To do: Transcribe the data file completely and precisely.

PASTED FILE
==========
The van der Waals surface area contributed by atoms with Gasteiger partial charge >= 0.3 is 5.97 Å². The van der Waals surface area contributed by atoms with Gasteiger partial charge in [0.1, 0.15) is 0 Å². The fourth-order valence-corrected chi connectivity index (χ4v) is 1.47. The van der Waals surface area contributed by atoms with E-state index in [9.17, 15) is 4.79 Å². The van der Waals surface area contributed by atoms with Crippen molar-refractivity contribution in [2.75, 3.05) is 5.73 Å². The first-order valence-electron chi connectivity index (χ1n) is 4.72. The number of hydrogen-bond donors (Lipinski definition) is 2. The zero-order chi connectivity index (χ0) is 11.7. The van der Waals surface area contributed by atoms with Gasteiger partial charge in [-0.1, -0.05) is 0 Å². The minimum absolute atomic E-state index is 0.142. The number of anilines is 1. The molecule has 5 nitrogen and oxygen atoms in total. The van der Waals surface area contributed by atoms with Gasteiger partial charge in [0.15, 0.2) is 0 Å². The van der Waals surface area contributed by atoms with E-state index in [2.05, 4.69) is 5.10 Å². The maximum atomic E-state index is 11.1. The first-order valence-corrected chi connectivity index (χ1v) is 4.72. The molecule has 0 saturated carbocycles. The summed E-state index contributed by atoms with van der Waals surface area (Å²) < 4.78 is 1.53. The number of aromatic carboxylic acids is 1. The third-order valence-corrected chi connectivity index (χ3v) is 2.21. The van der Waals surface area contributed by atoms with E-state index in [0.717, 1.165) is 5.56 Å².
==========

The van der Waals surface area contributed by atoms with Gasteiger partial charge >= 0.3 is 5.97 Å². The van der Waals surface area contributed by atoms with Gasteiger partial charge in [0.1, 0.15) is 0 Å². The fourth-order valence-corrected chi connectivity index (χ4v) is 1.47. The van der Waals surface area contributed by atoms with E-state index in [9.17, 15) is 4.79 Å². The van der Waals surface area contributed by atoms with Crippen molar-refractivity contribution in [2.75, 3.05) is 5.73 Å². The first-order valence-electron chi connectivity index (χ1n) is 4.72. The number of hydrogen-bond donors (Lipinski definition) is 2. The zero-order chi connectivity index (χ0) is 11.7. The van der Waals surface area contributed by atoms with Gasteiger partial charge in [-0.1, -0.05) is 0 Å². The minimum absolute atomic E-state index is 0.142. The number of anilines is 1. The molecule has 5 nitrogen and oxygen atoms in total. The van der Waals surface area contributed by atoms with Gasteiger partial charge in [0.15, 0.2) is 0 Å². The van der Waals surface area contributed by atoms with E-state index in [2.05, 4.69) is 5.10 Å². The maximum atomic E-state index is 11.1. The first-order valence-corrected chi connectivity index (χ1v) is 4.72. The molecule has 0 saturated carbocycles. The summed E-state index contributed by atoms with van der Waals surface area (Å²) < 4.78 is 1.53. The number of aromatic carboxylic acids is 1. The third-order valence-corrected chi connectivity index (χ3v) is 2.21. The van der Waals surface area contributed by atoms with E-state index in [0.717, 1.165) is 5.56 Å².